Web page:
Martletwy, Landshipping & Lawrenny
The eastern bank of the upper reaches of The Daugleddau has a very quiet rural atmosphere with several sleepy villages surrounded by oak woods and fields. Although inland, most of this area is part of The Pembrokeshire Coast National Park.
What's in Martletwy, Landshipping and Lawrenny?
Lawrenny is a quaint little village to the south west of Martletwy but the most interesting place to head for is Lawrenny Quay, an idyllic spot alongside the estuary.
A good circular walk along the river bank from here and back through the village takes you through the oldest native oak woodlands in Britain and up past Garron estuary. The well worn path through these stunning ancient hanging oaks is part of the Landsker Borderlands trail and is easy to follow.
Lawrenny Quay has two pontoons making it a great place to launch your kayak or canoe and explore the Daugleddau waterway.
In complete contrast to these rural backwaters is Oakwood Theme Park, Wales’ only Theme Park. It’s located alongside the A4075, a few miles north east of Martletwy. Numerous exciting rides are available in this attraction, built in a pretty woodland setting.
Close to Bluestone is The Blue Lagoon Water Park. It has flumes, a lazy river and a wave machine.
Food and drink
Martletwy is central to this area and is most notable for its vineyard: Cwm Deri Vineyard. They produce a range of wines and liqueurs and have a conservatory restaurant as well serving meals at lunchtime and in the evenings
Lawrenny Arms, also at Lawrenny Quay is open all year and serves food. The pontoon at Lawrenny is conveniently attached to the front of the pub. Quayside Tearoom is a smart, award winning, café at Lawrenny Quay. It’s open from Easter to the end of September.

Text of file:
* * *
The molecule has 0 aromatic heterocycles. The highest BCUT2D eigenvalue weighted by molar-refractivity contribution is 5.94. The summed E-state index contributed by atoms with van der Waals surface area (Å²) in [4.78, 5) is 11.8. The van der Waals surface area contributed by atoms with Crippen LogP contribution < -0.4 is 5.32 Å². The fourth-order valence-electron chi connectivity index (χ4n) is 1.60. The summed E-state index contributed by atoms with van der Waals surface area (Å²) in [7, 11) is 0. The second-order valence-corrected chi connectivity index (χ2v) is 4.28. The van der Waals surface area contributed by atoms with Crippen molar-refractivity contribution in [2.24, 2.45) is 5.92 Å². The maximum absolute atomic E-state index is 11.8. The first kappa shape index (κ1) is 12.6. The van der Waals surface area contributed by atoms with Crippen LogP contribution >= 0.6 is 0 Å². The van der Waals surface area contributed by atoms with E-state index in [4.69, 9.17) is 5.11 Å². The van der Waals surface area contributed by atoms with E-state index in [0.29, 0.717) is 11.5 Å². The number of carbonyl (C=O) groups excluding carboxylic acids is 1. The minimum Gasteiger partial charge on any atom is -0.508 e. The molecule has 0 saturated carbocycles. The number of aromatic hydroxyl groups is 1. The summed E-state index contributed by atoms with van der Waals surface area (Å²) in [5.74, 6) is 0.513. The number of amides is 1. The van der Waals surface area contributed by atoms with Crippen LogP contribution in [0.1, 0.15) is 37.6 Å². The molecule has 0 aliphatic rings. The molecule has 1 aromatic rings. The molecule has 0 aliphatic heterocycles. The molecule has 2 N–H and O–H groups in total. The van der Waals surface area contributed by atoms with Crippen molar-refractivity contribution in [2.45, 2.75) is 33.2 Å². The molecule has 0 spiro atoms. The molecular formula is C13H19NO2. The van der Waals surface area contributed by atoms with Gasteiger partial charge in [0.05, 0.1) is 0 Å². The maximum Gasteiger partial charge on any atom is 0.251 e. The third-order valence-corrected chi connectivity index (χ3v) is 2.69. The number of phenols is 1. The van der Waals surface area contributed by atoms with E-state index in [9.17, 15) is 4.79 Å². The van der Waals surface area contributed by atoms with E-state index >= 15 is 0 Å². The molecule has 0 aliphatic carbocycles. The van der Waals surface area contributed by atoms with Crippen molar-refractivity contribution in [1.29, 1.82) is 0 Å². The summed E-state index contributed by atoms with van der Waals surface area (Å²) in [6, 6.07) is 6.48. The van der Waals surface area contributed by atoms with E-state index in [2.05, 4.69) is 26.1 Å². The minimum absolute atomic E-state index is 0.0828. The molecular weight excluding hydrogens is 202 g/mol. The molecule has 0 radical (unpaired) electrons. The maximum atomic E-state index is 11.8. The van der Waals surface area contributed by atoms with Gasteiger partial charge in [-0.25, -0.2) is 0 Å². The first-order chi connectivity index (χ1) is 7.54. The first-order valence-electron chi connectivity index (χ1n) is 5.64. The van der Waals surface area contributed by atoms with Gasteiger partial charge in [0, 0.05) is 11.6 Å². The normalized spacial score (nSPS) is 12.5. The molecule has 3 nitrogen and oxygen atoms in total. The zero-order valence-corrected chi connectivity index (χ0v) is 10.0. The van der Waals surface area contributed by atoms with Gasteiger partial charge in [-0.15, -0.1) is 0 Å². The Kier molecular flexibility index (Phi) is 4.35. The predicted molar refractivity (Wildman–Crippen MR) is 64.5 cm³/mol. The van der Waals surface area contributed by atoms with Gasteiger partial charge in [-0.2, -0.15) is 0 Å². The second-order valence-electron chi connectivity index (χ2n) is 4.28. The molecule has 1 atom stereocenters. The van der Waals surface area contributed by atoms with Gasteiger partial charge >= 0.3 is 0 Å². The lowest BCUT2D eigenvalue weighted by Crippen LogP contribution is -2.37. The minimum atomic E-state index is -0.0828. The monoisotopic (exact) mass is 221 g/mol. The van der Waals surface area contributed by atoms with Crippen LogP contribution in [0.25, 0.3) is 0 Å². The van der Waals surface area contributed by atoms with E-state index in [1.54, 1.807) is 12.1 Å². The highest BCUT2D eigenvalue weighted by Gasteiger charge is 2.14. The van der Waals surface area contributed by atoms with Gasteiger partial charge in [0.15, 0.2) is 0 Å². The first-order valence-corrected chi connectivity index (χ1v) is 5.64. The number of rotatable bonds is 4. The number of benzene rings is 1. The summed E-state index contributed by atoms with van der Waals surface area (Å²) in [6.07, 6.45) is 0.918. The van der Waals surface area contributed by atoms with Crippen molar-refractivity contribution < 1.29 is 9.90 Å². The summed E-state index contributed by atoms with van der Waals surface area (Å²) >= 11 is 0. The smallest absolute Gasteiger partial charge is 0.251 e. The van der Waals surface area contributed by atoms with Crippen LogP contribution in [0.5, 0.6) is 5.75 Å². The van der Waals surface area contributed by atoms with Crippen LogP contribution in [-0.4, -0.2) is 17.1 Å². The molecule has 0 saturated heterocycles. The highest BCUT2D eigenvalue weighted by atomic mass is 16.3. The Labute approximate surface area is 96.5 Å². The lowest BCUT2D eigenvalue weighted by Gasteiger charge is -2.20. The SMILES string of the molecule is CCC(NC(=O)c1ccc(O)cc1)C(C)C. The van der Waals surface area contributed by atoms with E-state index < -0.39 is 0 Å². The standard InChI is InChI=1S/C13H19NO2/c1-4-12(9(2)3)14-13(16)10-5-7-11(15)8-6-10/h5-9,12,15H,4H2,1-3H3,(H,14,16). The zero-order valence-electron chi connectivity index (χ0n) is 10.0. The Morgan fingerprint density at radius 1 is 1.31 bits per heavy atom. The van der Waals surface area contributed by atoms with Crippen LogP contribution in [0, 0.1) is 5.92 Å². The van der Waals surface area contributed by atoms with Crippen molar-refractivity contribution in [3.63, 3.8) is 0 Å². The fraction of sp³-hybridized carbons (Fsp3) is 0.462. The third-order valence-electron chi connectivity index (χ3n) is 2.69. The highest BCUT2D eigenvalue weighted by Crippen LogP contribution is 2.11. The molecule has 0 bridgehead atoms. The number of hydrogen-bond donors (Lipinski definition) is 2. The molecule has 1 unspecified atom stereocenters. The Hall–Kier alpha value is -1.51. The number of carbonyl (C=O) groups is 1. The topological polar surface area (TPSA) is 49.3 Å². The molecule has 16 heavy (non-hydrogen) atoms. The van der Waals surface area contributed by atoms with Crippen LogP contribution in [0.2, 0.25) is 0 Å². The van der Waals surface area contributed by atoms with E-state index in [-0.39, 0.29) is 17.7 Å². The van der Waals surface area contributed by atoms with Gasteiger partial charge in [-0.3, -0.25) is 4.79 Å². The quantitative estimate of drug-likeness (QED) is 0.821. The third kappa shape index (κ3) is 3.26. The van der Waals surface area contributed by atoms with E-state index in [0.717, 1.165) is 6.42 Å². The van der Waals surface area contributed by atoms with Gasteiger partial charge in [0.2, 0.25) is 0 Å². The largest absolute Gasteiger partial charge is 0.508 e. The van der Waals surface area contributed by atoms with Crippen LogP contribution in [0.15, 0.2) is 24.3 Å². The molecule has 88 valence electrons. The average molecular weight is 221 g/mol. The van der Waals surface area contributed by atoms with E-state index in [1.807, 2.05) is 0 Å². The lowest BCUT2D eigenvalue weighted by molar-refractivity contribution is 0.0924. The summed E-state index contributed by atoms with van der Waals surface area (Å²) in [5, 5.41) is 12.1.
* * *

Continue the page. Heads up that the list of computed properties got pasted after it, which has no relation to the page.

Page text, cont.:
The village shop in Lawrenny is the only one for 7 miles and is owned by the community. It offers great provisions for all visitors, as well as selling local produce. Open 7 days a week.
There are several B&Bs and farm guesthouses around Lawrenny. There are camping sites and touring caravan sites in the vicinity plus self catering cottages. Lawrenny village has a community run hostel with all profits going back to the community.
Did you know...
In Tudor days the village was a trading place with an estimated 12 households. Many cargoes were brought by barge from Cresswell Quay and Landshipping, and re-loaded at Lawrenny.
The Cricket Club was founded in 1894/95, but cricket ceased during the First World War. The first attempt at putting the team back together was in 1918 when they travelled to Cosheston and were all out for 13!
A marine air base was established at Lawrenny Quay during the Second World War. This became the permanent home for 764 Squadron and its fleet of ‘Walrus’ seaplanes, with up to 15 planes sometimes being moored on the river between Lawrenny and Coedcanlas.